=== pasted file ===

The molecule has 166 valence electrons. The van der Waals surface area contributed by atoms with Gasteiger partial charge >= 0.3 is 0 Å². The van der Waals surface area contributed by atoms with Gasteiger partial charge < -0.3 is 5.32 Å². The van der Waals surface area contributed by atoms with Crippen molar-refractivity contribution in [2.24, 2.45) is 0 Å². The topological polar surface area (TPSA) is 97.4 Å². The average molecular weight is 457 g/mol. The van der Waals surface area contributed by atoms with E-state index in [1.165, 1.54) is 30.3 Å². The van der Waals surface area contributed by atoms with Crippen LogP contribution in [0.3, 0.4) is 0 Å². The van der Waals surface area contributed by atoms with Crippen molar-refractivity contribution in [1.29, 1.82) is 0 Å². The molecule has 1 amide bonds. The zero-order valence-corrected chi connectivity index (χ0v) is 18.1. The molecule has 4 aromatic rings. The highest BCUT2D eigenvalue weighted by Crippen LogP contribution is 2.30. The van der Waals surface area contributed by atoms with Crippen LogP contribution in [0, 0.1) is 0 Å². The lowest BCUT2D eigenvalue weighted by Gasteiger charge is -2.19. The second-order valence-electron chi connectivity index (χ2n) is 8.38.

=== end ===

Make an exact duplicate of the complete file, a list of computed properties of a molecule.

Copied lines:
The molecule has 166 valence electrons. The van der Waals surface area contributed by atoms with Gasteiger partial charge >= 0.3 is 0 Å². The van der Waals surface area contributed by atoms with Gasteiger partial charge < -0.3 is 5.32 Å². The van der Waals surface area contributed by atoms with Crippen molar-refractivity contribution in [2.24, 2.45) is 0 Å². The topological polar surface area (TPSA) is 97.4 Å². The average molecular weight is 457 g/mol. The van der Waals surface area contributed by atoms with E-state index in [1.165, 1.54) is 30.3 Å². The van der Waals surface area contributed by atoms with Crippen LogP contribution in [0.3, 0.4) is 0 Å². The van der Waals surface area contributed by atoms with Crippen molar-refractivity contribution in [1.29, 1.82) is 0 Å². The molecule has 1 amide bonds. The zero-order valence-corrected chi connectivity index (χ0v) is 18.1. The molecule has 4 aromatic rings. The highest BCUT2D eigenvalue weighted by Crippen LogP contribution is 2.30. The van der Waals surface area contributed by atoms with Crippen LogP contribution in [0, 0.1) is 0 Å². The lowest BCUT2D eigenvalue weighted by Gasteiger charge is -2.19. The second-order valence-electron chi connectivity index (χ2n) is 8.38.